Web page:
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From Ian Varley <ivar...@salesforce.com>
Subject Re: Key Design Question for list data
Date Tue, 03 Apr 2012 19:59:41 GMT
Hi Derek,

If I understand you correctly, you're ultimately trying to store triples in the form "user,
valueid, value", right? E.g., something like:

"user123, firstname, Paul",
"user234, lastname, Smith"

(But the usernames are fixed width, and the valueids are fixed width).

And, your access pattern is along the lines of: "for user X, list the next 30 values, starting
with valueid Y". Is that right? And these values should be returned sorted by valueid?

The tl;dr version is that you should probably go with one row per user+value, and not build
a complicated intra-row pagination scheme on your own unless you're really sure it is needed.

Your two options mirror a common question people have when designing HBase schemas: should
I go "tall" or "wide"? Your first schema is "tall": each row represents one value for one
user, and so there are many rows in the table for each user; the row key is user + valueid,
and there would be (presumably) a single column qualifier that means "the value". This is
great if you want to scan over rows in sorted order by row key (thus my question above, about
whether these ids are sorted correctly). You can start a scan at any user+valueid, read the
next 30, and be done. What you're giving up is the ability to have transactional guarantees
around all the rows for one user, but it doesn't sound like you need that. Doing it this way
is generally recommended (see here<http://hbase.apache.org/book.html#schema.smackdown>).

Your second option is "wide": you store a bunch of values in one row, using different qualifiers
(where the qualifier is the valueid). The simple way to do that would be to just store ALL
values for one user in a single row. I'm guessing you jumped to the "paginated" version because
you're assuming that storing millions of columns in a single row would be bad for performance,
which may or may not be true; as long as you're not trying to do too much in a single request,
or do things like scanning over and returning all of the cells in the row, it shouldn't be
fundamentally worse. The client has methods that allow you to get specific slices of columns.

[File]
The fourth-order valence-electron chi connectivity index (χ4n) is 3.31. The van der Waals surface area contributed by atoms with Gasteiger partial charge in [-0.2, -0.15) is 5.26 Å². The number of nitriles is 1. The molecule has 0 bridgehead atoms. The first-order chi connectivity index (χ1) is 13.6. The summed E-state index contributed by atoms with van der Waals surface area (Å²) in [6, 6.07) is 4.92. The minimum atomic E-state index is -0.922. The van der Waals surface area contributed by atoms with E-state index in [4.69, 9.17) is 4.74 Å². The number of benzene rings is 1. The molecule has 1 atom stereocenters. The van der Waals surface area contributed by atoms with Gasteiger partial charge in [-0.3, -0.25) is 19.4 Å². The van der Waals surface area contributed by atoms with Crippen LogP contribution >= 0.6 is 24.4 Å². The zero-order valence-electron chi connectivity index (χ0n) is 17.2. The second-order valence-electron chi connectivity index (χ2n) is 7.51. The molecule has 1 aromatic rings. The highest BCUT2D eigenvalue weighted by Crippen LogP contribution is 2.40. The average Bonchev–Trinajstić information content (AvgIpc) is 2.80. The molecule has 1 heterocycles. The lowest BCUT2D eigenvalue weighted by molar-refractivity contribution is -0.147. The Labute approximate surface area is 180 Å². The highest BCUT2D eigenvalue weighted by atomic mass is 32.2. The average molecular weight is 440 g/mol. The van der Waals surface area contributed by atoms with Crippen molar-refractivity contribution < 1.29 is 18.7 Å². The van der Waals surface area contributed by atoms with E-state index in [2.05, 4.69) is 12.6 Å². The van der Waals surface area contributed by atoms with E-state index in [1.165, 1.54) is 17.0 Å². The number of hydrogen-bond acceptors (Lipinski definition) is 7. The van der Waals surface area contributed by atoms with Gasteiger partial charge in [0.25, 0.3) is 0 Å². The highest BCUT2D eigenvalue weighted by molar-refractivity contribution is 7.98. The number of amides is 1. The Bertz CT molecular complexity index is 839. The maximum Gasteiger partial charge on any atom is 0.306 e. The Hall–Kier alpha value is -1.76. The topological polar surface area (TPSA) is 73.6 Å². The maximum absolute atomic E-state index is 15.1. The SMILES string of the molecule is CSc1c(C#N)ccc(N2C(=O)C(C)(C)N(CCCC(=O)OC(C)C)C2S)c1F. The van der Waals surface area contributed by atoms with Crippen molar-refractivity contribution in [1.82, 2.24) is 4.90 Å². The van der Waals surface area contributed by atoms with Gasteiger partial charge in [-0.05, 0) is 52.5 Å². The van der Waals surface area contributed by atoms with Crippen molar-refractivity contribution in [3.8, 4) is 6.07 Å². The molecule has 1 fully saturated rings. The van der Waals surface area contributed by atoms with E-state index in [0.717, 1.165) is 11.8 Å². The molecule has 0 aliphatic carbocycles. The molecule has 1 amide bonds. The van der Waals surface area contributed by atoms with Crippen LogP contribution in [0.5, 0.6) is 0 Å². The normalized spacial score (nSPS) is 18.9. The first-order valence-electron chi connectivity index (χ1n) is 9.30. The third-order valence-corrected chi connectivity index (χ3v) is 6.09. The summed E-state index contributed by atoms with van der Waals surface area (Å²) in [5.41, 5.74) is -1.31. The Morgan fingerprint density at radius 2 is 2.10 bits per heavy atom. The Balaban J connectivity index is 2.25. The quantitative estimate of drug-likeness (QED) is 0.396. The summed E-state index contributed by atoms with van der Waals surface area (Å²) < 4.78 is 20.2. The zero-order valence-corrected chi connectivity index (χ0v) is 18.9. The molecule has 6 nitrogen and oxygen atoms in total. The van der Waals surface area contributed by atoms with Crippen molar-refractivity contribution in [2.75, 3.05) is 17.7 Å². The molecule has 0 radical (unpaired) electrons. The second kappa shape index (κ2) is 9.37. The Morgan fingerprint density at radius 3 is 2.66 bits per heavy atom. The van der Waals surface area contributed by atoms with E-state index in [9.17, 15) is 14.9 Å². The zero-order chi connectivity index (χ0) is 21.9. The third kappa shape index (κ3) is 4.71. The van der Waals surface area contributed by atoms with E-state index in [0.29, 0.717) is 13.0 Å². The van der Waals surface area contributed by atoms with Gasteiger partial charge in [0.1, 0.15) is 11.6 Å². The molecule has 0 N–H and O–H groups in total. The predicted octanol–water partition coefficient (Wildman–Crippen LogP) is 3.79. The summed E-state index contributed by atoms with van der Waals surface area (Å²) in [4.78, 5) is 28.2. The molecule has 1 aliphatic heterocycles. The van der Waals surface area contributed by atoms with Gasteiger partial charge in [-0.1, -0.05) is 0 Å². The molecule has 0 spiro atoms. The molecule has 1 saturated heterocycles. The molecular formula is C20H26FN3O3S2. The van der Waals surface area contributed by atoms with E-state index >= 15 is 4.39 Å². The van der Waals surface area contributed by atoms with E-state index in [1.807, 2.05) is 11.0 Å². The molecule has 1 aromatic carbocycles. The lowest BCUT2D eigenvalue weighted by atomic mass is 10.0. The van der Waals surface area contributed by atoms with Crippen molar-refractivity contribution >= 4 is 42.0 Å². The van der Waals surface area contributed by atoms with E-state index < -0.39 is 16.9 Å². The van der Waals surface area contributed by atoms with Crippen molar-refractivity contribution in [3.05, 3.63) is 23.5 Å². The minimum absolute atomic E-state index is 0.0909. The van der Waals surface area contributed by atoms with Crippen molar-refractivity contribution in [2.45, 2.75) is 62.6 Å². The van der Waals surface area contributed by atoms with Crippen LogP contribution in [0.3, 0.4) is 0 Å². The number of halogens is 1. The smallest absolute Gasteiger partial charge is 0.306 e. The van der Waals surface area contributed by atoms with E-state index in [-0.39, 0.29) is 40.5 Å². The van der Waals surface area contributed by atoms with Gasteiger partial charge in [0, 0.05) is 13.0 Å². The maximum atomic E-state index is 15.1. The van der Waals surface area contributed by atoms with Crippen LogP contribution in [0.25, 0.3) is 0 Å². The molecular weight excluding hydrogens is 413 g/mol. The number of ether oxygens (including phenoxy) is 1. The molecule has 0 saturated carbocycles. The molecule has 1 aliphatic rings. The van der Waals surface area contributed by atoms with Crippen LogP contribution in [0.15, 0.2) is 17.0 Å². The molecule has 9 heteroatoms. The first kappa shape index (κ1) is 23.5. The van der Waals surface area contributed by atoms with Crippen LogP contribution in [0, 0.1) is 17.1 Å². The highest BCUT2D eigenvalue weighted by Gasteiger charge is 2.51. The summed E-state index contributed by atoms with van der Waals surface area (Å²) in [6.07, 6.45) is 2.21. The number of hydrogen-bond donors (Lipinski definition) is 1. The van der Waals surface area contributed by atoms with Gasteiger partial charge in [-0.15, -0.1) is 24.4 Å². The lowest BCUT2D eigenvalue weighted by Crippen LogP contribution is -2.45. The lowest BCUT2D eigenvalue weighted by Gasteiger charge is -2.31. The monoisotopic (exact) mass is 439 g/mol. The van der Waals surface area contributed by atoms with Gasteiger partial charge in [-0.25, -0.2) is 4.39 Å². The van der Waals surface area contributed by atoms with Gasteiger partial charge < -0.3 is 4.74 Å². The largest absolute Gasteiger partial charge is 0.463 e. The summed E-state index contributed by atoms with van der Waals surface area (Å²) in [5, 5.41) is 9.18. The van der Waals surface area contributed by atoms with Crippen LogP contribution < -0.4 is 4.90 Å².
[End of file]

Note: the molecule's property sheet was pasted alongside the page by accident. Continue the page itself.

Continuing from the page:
Note that neither case fundamentally uses more disk space than the other; you're just "shifting"
part of the identifying information for a value either to the left (into the row key, in option
one) or to the right (into the column qualifiers in option 2). Under the covers, every key/value
still stores the whole row key, and column family name. (If this is a bit confusing, take
an hour and watch Lars George's excellent video about understanding HBase schema design: http://www.youtube.com/watch?v=_HLoH_PgrLk).

A manually paginated version has lots more complexities, as you note, like having to keep
track of how many things are in each page, re-shuffling if new values are inserted, etc. That
seems significantly more complex. It might have some slight speed advantages (or disadvantages!)
at extremely high throughput, and the only way to really know that would be to try it out.
If you don't have time to build it both ways and compare, my advice would be to start with
the simplest option (one row per user+value). Start simple & iterate! :)

(Let me know if I've misunderstood your situation.)


On Apr 2, 2012, at 3:10 PM, Derek Wollenstein wrote:

We're looking at how to store a large amount of (per-user) list data in
hbase, and we were trying to figure out what kind of access pattern made
the most sense.  One option is store the majority of the data in a key, so
we could have something like
<FixedWidthUserName><FixedWidthValueId1>:"" (no value)
<FixedWidthUserName><FixedWidthValueId2>:"" (no value)
<FixedWidthUserName><FixedWidthValueId3>:"" (no value)

The other option we hade was to do this entirely using

where each row would contain multiple values.
So in one case reading the first thirty values would be
scan { STARTROW => 'FixedWidthUsername' LIMIT => 30}
And in the second case it would be
get 'FixedWidthUserName\x00\x00\x00\x00'

The general usage pattern would be to read only the first 30 values of
these lists, with infrequent access reading deeper into the lists.  Some
users would have <= 30 total values in these lists, and some users would
have millions (i.e. power-law distribution)

  The single-value format seems like it would take up more space on hbase,
but would offer some improved retrieval / pagination flexibility.  Would
there be any significant performance advantages to be able to paginate via
gets vs paginating with scans?
   My initial understanding was that doing a scan should be faster if our
paging size is unknown (and caching is set appropriately), but that gets
should be faster if we'll always need the same page size.  I've ended up
hearing different people tell me opposite things about performance.  I
assume the page sizes would be relatively consistent, so for most use cases
we could guarantee that we only wanted one page of data in the
fixed-page-length case.  I would also assume that we would have infrequent
updates, but may have inserts into the middle of these lists (meaning we'd
need to update all subsequent rows).

Thanks for help / suggestions / followup questions


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